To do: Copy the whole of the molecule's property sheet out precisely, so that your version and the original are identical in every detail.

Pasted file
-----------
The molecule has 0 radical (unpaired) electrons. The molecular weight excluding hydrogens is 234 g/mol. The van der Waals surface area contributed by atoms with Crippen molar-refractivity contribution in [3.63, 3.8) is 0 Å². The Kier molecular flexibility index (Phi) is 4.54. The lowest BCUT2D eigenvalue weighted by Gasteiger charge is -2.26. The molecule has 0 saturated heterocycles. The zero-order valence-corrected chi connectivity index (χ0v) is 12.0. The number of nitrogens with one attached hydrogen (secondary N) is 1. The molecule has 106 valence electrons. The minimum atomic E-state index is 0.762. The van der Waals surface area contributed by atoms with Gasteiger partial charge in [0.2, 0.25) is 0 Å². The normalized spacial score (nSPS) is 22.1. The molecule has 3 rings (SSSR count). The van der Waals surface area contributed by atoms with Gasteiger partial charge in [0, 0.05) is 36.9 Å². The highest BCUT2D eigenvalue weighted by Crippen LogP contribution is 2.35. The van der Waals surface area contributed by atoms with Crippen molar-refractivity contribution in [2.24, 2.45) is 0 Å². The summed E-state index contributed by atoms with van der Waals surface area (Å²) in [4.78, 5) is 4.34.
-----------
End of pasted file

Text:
The molecule has 0 radical (unpaired) electrons. The molecular weight excluding hydrogens is 234 g/mol. The van der Waals surface area contributed by atoms with Crippen molar-refractivity contribution in [3.63, 3.8) is 0 Å². The Kier molecular flexibility index (Phi) is 4.54. The lowest BCUT2D eigenvalue weighted by Gasteiger charge is -2.26. The molecule has 0 saturated heterocycles. The zero-order valence-corrected chi connectivity index (χ0v) is 12.0. The number of nitrogens with one attached hydrogen (secondary N) is 1. The molecule has 106 valence electrons. The minimum atomic E-state index is 0.762. The van der Waals surface area contributed by atoms with Gasteiger partial charge in [0.2, 0.25) is 0 Å². The normalized spacial score (nSPS) is 22.1. The molecule has 3 rings (SSSR count). The van der Waals surface area contributed by atoms with Gasteiger partial charge in [0, 0.05) is 36.9 Å². The highest BCUT2D eigenvalue weighted by Crippen LogP contribution is 2.35. The van der Waals surface area contributed by atoms with Crippen molar-refractivity contribution in [2.24, 2.45) is 0 Å². The summed E-state index contributed by atoms with van der Waals surface area (Å²) in [4.78, 5) is 4.34.